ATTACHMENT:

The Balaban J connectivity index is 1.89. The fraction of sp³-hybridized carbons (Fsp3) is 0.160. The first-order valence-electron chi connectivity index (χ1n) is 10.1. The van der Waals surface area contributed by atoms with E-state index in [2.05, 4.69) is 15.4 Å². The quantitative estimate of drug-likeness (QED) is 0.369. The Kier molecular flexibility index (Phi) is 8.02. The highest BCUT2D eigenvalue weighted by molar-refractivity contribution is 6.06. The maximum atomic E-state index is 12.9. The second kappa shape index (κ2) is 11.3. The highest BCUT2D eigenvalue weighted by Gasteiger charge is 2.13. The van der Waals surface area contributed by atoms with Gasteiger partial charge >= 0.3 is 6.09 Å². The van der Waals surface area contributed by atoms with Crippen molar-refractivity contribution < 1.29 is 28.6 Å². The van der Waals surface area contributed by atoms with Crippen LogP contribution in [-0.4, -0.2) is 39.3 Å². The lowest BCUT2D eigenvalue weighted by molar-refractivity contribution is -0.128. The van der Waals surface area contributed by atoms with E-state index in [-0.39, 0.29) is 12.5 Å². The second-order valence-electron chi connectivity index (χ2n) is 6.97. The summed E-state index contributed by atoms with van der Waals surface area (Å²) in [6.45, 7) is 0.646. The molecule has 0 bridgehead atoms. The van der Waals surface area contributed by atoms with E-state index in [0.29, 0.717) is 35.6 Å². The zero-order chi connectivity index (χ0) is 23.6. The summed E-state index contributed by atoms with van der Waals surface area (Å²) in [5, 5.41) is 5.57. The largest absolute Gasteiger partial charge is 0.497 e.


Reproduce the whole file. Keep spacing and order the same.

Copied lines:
The Balaban J connectivity index is 1.89. The fraction of sp³-hybridized carbons (Fsp3) is 0.160. The first-order valence-electron chi connectivity index (χ1n) is 10.1. The van der Waals surface area contributed by atoms with E-state index in [2.05, 4.69) is 15.4 Å². The quantitative estimate of drug-likeness (QED) is 0.369. The Kier molecular flexibility index (Phi) is 8.02. The highest BCUT2D eigenvalue weighted by molar-refractivity contribution is 6.06. The maximum atomic E-state index is 12.9. The second kappa shape index (κ2) is 11.3. The highest BCUT2D eigenvalue weighted by Gasteiger charge is 2.13. The van der Waals surface area contributed by atoms with Gasteiger partial charge >= 0.3 is 6.09 Å². The van der Waals surface area contributed by atoms with Crippen molar-refractivity contribution < 1.29 is 28.6 Å². The van der Waals surface area contributed by atoms with Crippen LogP contribution in [-0.4, -0.2) is 39.3 Å². The lowest BCUT2D eigenvalue weighted by molar-refractivity contribution is -0.128. The van der Waals surface area contributed by atoms with E-state index in [-0.39, 0.29) is 12.5 Å². The second-order valence-electron chi connectivity index (χ2n) is 6.97. The summed E-state index contributed by atoms with van der Waals surface area (Å²) in [6.45, 7) is 0.646. The molecule has 0 bridgehead atoms. The van der Waals surface area contributed by atoms with E-state index in [0.29, 0.717) is 35.6 Å². The zero-order chi connectivity index (χ0) is 23.6. The summed E-state index contributed by atoms with van der Waals surface area (Å²) in [5, 5.41) is 5.57. The largest absolute Gasteiger partial charge is 0.497 e.